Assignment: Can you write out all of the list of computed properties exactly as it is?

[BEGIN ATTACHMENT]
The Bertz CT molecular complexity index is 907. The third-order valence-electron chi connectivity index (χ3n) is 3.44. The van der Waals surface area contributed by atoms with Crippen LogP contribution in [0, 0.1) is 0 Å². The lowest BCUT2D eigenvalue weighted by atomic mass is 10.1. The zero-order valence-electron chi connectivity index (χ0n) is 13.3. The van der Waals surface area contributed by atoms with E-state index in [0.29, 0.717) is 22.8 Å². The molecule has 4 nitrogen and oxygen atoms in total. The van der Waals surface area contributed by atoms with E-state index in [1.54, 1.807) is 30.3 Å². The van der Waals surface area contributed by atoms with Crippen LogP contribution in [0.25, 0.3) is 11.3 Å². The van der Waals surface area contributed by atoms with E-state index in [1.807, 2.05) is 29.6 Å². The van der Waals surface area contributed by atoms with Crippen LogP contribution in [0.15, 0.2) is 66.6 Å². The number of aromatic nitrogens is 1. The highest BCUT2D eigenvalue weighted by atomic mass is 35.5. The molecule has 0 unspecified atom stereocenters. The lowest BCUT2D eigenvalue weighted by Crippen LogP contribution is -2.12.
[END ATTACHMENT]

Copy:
The Bertz CT molecular complexity index is 907. The third-order valence-electron chi connectivity index (χ3n) is 3.44. The van der Waals surface area contributed by atoms with Crippen LogP contribution in [0, 0.1) is 0 Å². The lowest BCUT2D eigenvalue weighted by atomic mass is 10.1. The zero-order valence-electron chi connectivity index (χ0n) is 13.3. The van der Waals surface area contributed by atoms with E-state index in [0.29, 0.717) is 22.8 Å². The molecule has 4 nitrogen and oxygen atoms in total. The van der Waals surface area contributed by atoms with E-state index in [1.54, 1.807) is 30.3 Å². The van der Waals surface area contributed by atoms with Crippen LogP contribution in [0.25, 0.3) is 11.3 Å². The van der Waals surface area contributed by atoms with E-state index in [1.807, 2.05) is 29.6 Å². The van der Waals surface area contributed by atoms with Crippen LogP contribution in [0.15, 0.2) is 66.6 Å². The number of aromatic nitrogens is 1. The highest BCUT2D eigenvalue weighted by atomic mass is 35.5. The molecule has 0 unspecified atom stereocenters. The lowest BCUT2D eigenvalue weighted by Crippen LogP contribution is -2.12.